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Was this Woman's Climb for Advocacy or Publicity?


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Jul 5, 2018
Categories: News, Politics, Society, Other

Was this Woman's Climb for Advocacy or Publicity?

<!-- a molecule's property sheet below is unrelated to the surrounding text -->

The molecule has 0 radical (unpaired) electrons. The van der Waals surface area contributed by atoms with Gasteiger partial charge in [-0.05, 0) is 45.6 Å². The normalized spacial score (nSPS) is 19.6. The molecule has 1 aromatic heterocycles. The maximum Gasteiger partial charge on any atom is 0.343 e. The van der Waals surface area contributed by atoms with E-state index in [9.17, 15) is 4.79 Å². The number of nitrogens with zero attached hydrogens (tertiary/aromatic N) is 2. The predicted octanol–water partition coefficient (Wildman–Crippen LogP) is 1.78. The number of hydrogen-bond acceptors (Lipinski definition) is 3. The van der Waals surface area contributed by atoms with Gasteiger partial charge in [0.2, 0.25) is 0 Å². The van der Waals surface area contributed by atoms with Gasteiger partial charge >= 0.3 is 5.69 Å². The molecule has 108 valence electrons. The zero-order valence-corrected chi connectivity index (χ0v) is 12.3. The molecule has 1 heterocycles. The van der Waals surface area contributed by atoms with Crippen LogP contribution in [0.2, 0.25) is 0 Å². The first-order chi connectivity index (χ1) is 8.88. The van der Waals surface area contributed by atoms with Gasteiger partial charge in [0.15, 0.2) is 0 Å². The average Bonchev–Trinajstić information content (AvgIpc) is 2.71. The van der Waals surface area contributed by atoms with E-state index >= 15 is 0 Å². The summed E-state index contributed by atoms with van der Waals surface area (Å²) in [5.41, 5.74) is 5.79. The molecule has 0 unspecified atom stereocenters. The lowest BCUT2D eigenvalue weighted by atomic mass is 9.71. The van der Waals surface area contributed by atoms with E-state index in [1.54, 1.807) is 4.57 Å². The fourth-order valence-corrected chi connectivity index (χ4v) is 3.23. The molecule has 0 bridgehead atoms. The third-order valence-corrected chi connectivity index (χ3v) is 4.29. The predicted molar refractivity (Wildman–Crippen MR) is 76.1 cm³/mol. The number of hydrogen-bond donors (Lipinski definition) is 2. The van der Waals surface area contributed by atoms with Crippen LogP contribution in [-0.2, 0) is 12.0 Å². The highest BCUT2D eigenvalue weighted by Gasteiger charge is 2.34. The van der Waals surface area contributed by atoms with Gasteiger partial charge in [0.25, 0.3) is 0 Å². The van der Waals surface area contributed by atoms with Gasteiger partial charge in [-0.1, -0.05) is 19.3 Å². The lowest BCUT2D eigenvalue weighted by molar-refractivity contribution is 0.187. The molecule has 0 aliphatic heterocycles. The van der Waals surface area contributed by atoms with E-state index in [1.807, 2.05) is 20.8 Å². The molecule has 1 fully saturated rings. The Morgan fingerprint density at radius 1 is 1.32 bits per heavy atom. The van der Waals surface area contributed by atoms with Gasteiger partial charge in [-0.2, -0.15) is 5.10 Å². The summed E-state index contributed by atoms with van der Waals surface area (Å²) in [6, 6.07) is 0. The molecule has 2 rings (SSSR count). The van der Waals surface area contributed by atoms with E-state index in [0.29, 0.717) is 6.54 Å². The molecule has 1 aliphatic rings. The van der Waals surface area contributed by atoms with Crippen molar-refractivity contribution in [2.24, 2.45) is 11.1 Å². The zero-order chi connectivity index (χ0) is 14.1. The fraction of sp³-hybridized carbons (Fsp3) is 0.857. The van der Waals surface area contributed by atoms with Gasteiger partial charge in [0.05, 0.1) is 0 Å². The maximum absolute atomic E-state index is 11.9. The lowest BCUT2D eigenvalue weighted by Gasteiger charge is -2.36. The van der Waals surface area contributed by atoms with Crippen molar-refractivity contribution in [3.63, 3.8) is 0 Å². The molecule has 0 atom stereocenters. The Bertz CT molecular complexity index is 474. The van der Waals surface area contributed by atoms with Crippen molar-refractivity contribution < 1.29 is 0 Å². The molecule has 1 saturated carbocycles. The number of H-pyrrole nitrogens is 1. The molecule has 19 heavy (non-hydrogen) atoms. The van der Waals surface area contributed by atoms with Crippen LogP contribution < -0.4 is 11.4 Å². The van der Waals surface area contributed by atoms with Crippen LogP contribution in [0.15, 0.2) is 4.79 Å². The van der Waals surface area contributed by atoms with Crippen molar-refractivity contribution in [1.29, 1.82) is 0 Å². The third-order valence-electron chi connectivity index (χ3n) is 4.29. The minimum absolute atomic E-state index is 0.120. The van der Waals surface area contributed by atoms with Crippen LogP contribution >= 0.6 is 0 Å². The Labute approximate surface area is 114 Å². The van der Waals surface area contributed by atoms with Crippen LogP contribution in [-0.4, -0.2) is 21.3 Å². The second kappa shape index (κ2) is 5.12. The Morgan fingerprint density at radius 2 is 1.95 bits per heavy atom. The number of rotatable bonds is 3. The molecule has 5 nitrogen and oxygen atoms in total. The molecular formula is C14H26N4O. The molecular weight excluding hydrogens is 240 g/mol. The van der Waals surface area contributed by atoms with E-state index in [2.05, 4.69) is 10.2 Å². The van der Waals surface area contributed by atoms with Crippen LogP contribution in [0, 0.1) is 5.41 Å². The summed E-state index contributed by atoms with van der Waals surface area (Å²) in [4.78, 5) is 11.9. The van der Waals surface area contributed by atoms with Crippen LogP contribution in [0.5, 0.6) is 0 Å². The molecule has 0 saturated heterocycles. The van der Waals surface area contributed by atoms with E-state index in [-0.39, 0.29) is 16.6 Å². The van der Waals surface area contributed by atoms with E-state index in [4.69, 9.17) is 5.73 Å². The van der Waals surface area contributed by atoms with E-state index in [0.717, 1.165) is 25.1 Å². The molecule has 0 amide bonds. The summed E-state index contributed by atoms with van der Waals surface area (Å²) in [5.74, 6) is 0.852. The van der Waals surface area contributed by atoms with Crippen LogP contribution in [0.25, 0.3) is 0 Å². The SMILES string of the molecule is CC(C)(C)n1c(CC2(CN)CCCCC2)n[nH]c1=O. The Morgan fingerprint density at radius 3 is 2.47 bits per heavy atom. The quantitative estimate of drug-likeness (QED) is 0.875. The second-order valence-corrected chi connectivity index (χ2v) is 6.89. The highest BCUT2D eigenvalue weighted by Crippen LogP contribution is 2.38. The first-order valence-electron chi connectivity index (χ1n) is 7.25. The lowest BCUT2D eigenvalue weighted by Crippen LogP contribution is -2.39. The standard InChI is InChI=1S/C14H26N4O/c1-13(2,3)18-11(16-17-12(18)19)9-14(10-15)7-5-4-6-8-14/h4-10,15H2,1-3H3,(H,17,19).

As the barbecues and pool parties started this Fourth of July, a woman in New York had a different idea for her afternoon plans.  To protest the recent family separation and immigration policies in the U.S., Therese Okoumou decided to climb the Statue of Liberty.  After climbing and staying by the statue’s feet for over four hours as police surrounded, Okoumou was removed from Lady Liberty by two New York Police Department officers.  During and after this time, the park and statue were closed to the public.     Tying into my last post, Okoumou’s climb of the statue occurred after an “Abolish ICE” protest in New York.  There were an estimated 40 individuals who protested ICE and called for its eradication from the front of the State of Liberty on Wednesday, July 4th. During the protest, the Twitter account “Rise and Resist” wrote “Rise and Resist is at the Statue of Liberty demanding Trump and the GOP #AbolishICE, reunite families now, halt deportations, and end detention as a deterrent. #EndFamilySeparation #AbolishCBP #FreeOurFuture #HereToStay.” The Rise and Resist protesters were not aware that Okoumou was going to climb the statue. Jay Walker (a Rise and Resist group member) said, “We don’t know whether she had this planned before she ever got to Liberty Island or whether it was a spur-of-the-moment decision.”  However, he appreciated Okoumou’s climb as it brought publicity to their movement and their hopes to Abolish ICE. Although Walker and other members of the Rise and Resist movement were accepting of this stunt, others were not as excited.  The National Park Service spokesman, Jerry Willis, was apologetic and sorry for the visitors to the Statue of Liberty as they were all required to evacuate and could not go on tours or even visit Liberty Island.  All in all, I disapprove of Okoumou’s climb as it prohibited individuals from touring and visiting the Statue of Liberty as well as Liberty Island.  An individual’s opinions and advocacy should not interfere with others’ rights and decisions.  The stunt itself seemed to be a sad attempt at attention and publicity.     What do you think?  Was Okoumou’s climb up the Statue of Liberty effective in supporting the Rise and Resist movement’s goal of abolishing ICE, or was it an unnecessary publicity stunt?   Link (for article): Link (for picture):


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